Who Is Watching Your Keystrokes? an Analysis of M.G.L. Ch. 214 [Section] 1B, Right to Privacy and Its Effectiveness against Computer Surveillance

By McNulty, Janine H. | The Journal of High Technology Law, Annual 2003 | Go to article overview

Who Is Watching Your Keystrokes? an Analysis of M.G.L. Ch. 214 [Section] 1B, Right to Privacy and Its Effectiveness against Computer Surveillance


McNulty, Janine H., The Journal of High Technology Law


I. INTRODUCTION

As a Massachusetts citizen, you have a statutory right to privacy. (1) The statute declares, "[a] person shall have a right against unreasonable, substantial or serious interference with his privacy" and gives the Massachusetts Superior Court jurisdiction to hear the cases. (2) In the past thirty years, Massachusetts' courts have held, despite broad language of the statute, that many intrusions do not violate this statute. These intrusions include specific employer actions, (3) telemarketing, (4) newspaper articles, (5) and newspaper pictures. (6) This note applies Massachusetts' case law to hypothetical computer-based invasion of privacy cases to predict how the court would rule when confronted by this emerging problem.

This note begins with a brief discussion of the Samuel D. Warren and Louis D. Brandeis Law Review article that shaped the common law right to privacy. (7) The note then describes the Restatement of Torts' privacy categories. (8) Next, the note analyzes Massachusetts' privacy cases to determine what actually constitutes a reasonable and substantial or serious violation of privacy. (9) After this analysis, there is a brief overview of current computer technology (10) and a description of how someone uses a computer to invade the privacy of another. After analysis of a New Jersey common law violation of privacy case, (11) this note uses theoretical fact patterns to demonstrate how a Massachusetts state court might rule when confronted with a computer generated invasion of privacy claim.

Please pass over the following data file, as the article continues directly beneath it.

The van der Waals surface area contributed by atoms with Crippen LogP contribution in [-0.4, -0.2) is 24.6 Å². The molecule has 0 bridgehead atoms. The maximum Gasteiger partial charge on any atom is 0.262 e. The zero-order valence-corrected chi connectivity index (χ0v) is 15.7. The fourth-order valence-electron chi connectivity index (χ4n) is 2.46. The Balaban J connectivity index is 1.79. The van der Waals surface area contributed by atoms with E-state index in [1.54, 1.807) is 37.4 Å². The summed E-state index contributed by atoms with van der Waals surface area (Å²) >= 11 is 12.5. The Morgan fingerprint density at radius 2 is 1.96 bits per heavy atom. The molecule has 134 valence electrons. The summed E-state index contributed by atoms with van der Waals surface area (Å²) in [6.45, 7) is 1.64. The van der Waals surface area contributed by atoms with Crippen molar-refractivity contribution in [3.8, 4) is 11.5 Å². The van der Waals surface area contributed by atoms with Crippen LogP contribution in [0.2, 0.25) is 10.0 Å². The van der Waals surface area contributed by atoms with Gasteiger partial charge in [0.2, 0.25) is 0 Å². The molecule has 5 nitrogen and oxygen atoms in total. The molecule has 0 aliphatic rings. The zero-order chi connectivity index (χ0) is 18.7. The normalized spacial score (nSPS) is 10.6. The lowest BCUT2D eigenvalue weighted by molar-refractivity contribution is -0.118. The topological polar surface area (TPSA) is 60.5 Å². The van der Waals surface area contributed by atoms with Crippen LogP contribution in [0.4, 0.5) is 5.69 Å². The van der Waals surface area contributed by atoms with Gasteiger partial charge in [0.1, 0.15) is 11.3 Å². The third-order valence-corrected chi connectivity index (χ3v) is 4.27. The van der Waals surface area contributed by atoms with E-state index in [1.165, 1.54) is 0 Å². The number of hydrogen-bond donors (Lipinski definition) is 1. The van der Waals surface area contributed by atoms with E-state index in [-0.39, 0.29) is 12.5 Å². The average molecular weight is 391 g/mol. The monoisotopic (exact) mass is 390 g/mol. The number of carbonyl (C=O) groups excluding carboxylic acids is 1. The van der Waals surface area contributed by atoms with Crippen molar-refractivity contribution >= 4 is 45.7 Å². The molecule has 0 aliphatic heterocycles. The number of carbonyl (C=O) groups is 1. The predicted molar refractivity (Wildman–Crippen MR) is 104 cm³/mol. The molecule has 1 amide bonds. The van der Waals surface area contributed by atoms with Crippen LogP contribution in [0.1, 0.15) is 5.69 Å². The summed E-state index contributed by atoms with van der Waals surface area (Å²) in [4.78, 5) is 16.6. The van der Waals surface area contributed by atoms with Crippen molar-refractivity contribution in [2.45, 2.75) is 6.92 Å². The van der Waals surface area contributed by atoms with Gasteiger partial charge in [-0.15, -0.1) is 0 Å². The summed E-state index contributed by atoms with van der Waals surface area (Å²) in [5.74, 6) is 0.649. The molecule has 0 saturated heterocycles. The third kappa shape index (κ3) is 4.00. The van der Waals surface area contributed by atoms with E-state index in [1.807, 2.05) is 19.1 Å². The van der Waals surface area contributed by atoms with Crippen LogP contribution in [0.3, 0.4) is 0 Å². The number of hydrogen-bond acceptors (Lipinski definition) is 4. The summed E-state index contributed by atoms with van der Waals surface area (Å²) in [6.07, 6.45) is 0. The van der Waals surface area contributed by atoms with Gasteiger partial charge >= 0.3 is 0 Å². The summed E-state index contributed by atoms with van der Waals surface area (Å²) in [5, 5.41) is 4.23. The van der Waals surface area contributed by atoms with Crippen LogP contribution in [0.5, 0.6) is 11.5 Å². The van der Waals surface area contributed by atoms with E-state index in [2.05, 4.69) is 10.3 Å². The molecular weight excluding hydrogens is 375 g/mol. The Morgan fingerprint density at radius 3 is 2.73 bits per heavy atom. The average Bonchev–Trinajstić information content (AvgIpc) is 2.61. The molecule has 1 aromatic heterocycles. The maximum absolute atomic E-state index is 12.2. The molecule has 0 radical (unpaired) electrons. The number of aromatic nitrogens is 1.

II. HISTORY

A law review article written by Samuel D. Warren and Louis D. Brandeis recognized and shaped the common law right to privacy over a century ago. (12) In the first paragraph, they charged that all aspects of a changing society, encompassing the political, social and economic, required the identification of new rights and then used the common law to develop this new right to privacy. (13) The authors understood that with the development of society and civilization, there comes a need to protect the thoughts of man from intrusive, advancing technology. (14) Even in 1890, people knew how important privacy was and therefore recognized that privacy needed additional protection. (15) The "right to be let alone" was born. (16) The evolution of the right to privacy continues to this day.

The Restatement of Torts codified this right of autonomy. The Restatement contains four categories of invasion of privacy: (1) intrusion upon seclusion, (2) appropriation of identity, (3) disclosure of private facts, and (4) publicity that places another in a false light. (17) The right of privacy protects against an "unreasonable intrusion upon the seclusion of another." (18) The unreasonable intrusion alone is enough for a violation of a privacy right, yet it is not actionable until it becomes highly offensive. (19) The intrusion must be substantial and reach the level where a reasonable man would "strongly object." (20) Intrusion covers violations, such as opening another's mail or searching another's wallet, as well as those violations using mechanical means, such as tapping a phone to eavesdrop on private conversations. (21)

The second category of privacy invasion is the act of taking another's name or likeness to use for the taker's own benefit. (22) An invasion of privacy occurs when a person or corporation uses the name or likeness of another without permission. (23) A person has exclusive control over how his likeness or name is used. (24) Most of the case samples consist of using the likeness commercially to sell or advertise a product. (25) The person stealing the name or likeness must benefit from using the appropriated name or likeness. (26) Merely using a similar sounding name or likeness does not meet the benefit requirement. (27) The value of the name is the underlying principle of this privacy violation. (28)

The third category covers a person's private life and aims to prevent unreasonable publicity about that private life. …

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